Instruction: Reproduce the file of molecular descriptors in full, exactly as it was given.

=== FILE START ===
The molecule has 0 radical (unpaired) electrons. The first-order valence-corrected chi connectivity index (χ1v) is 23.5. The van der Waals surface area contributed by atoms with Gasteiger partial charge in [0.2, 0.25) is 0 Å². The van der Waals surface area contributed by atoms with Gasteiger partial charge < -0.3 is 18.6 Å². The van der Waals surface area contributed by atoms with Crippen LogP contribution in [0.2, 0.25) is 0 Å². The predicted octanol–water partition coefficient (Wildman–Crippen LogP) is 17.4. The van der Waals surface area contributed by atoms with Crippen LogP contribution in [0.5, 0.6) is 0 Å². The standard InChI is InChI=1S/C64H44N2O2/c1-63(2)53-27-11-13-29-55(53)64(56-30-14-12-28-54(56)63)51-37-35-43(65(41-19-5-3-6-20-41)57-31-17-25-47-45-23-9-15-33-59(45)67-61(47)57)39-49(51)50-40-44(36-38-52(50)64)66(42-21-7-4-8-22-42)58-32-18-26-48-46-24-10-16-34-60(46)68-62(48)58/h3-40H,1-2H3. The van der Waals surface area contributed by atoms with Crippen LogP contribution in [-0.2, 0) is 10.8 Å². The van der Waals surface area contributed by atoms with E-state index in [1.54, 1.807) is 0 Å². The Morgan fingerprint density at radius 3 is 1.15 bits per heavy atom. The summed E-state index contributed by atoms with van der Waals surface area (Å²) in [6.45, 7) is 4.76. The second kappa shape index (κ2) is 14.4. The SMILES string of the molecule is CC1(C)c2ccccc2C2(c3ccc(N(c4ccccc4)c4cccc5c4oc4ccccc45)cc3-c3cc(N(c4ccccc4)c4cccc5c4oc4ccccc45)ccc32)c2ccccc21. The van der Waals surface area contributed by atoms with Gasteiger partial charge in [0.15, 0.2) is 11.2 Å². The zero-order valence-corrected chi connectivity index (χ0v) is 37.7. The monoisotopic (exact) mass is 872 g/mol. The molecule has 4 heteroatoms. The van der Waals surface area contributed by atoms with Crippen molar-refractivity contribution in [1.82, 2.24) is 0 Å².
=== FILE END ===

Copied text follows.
The molecule has 0 radical (unpaired) electrons. The first-order valence-corrected chi connectivity index (χ1v) is 23.5. The van der Waals surface area contributed by atoms with Gasteiger partial charge in [0.2, 0.25) is 0 Å². The van der Waals surface area contributed by atoms with Gasteiger partial charge < -0.3 is 18.6 Å². The van der Waals surface area contributed by atoms with Crippen LogP contribution in [0.2, 0.25) is 0 Å². The predicted octanol–water partition coefficient (Wildman–Crippen LogP) is 17.4. The van der Waals surface area contributed by atoms with Crippen LogP contribution in [0.5, 0.6) is 0 Å². The standard InChI is InChI=1S/C64H44N2O2/c1-63(2)53-27-11-13-29-55(53)64(56-30-14-12-28-54(56)63)51-37-35-43(65(41-19-5-3-6-20-41)57-31-17-25-47-45-23-9-15-33-59(45)67-61(47)57)39-49(51)50-40-44(36-38-52(50)64)66(42-21-7-4-8-22-42)58-32-18-26-48-46-24-10-16-34-60(46)68-62(48)58/h3-40H,1-2H3. The van der Waals surface area contributed by atoms with Crippen LogP contribution in [-0.2, 0) is 10.8 Å². The van der Waals surface area contributed by atoms with E-state index in [1.54, 1.807) is 0 Å². The Morgan fingerprint density at radius 3 is 1.15 bits per heavy atom. The summed E-state index contributed by atoms with van der Waals surface area (Å²) in [6.45, 7) is 4.76. The second kappa shape index (κ2) is 14.4. The SMILES string of the molecule is CC1(C)c2ccccc2C2(c3ccc(N(c4ccccc4)c4cccc5c4oc4ccccc45)cc3-c3cc(N(c4ccccc4)c4cccc5c4oc4ccccc45)ccc32)c2ccccc21. The van der Waals surface area contributed by atoms with Gasteiger partial charge in [0.15, 0.2) is 11.2 Å². The zero-order valence-corrected chi connectivity index (χ0v) is 37.7. The monoisotopic (exact) mass is 872 g/mol. The molecule has 4 heteroatoms. The van der Waals surface area contributed by atoms with Crippen molar-refractivity contribution in [1.82, 2.24) is 0 Å².